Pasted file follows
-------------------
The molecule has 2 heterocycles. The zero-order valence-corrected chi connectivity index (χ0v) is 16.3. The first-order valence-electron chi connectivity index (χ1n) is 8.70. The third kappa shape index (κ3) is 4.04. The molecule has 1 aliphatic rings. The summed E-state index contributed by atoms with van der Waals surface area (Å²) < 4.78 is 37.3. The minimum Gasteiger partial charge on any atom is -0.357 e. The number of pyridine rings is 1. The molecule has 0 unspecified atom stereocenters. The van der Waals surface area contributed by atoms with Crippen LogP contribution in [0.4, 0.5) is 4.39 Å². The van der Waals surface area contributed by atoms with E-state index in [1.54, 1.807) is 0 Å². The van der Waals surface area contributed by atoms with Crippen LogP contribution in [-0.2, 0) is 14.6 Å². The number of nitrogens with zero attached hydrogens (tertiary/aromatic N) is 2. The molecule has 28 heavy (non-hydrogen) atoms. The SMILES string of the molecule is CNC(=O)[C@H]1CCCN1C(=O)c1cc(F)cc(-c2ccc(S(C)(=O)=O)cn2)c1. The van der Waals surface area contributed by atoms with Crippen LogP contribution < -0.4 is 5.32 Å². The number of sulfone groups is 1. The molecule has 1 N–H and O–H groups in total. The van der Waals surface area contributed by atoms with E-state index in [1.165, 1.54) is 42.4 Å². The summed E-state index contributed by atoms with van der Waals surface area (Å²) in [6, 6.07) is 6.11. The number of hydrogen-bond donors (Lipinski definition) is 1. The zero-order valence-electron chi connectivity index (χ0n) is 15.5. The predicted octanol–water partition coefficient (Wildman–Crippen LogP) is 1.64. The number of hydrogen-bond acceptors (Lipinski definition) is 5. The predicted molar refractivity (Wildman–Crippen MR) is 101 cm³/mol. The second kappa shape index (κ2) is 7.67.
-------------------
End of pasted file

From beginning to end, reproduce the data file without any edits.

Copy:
The molecule has 2 heterocycles. The zero-order valence-corrected chi connectivity index (χ0v) is 16.3. The first-order valence-electron chi connectivity index (χ1n) is 8.70. The third kappa shape index (κ3) is 4.04. The molecule has 1 aliphatic rings. The summed E-state index contributed by atoms with van der Waals surface area (Å²) < 4.78 is 37.3. The minimum Gasteiger partial charge on any atom is -0.357 e. The number of pyridine rings is 1. The molecule has 0 unspecified atom stereocenters. The van der Waals surface area contributed by atoms with Crippen LogP contribution in [0.4, 0.5) is 4.39 Å². The van der Waals surface area contributed by atoms with E-state index in [1.54, 1.807) is 0 Å². The van der Waals surface area contributed by atoms with Crippen LogP contribution in [-0.2, 0) is 14.6 Å². The number of nitrogens with zero attached hydrogens (tertiary/aromatic N) is 2. The molecule has 28 heavy (non-hydrogen) atoms. The SMILES string of the molecule is CNC(=O)[C@H]1CCCN1C(=O)c1cc(F)cc(-c2ccc(S(C)(=O)=O)cn2)c1. The van der Waals surface area contributed by atoms with Crippen LogP contribution < -0.4 is 5.32 Å². The number of sulfone groups is 1. The molecule has 1 N–H and O–H groups in total. The van der Waals surface area contributed by atoms with E-state index in [1.165, 1.54) is 42.4 Å². The summed E-state index contributed by atoms with van der Waals surface area (Å²) in [6, 6.07) is 6.11. The number of hydrogen-bond donors (Lipinski definition) is 1. The zero-order valence-electron chi connectivity index (χ0n) is 15.5. The predicted octanol–water partition coefficient (Wildman–Crippen LogP) is 1.64. The number of hydrogen-bond acceptors (Lipinski definition) is 5. The predicted molar refractivity (Wildman–Crippen MR) is 101 cm³/mol. The second kappa shape index (κ2) is 7.67.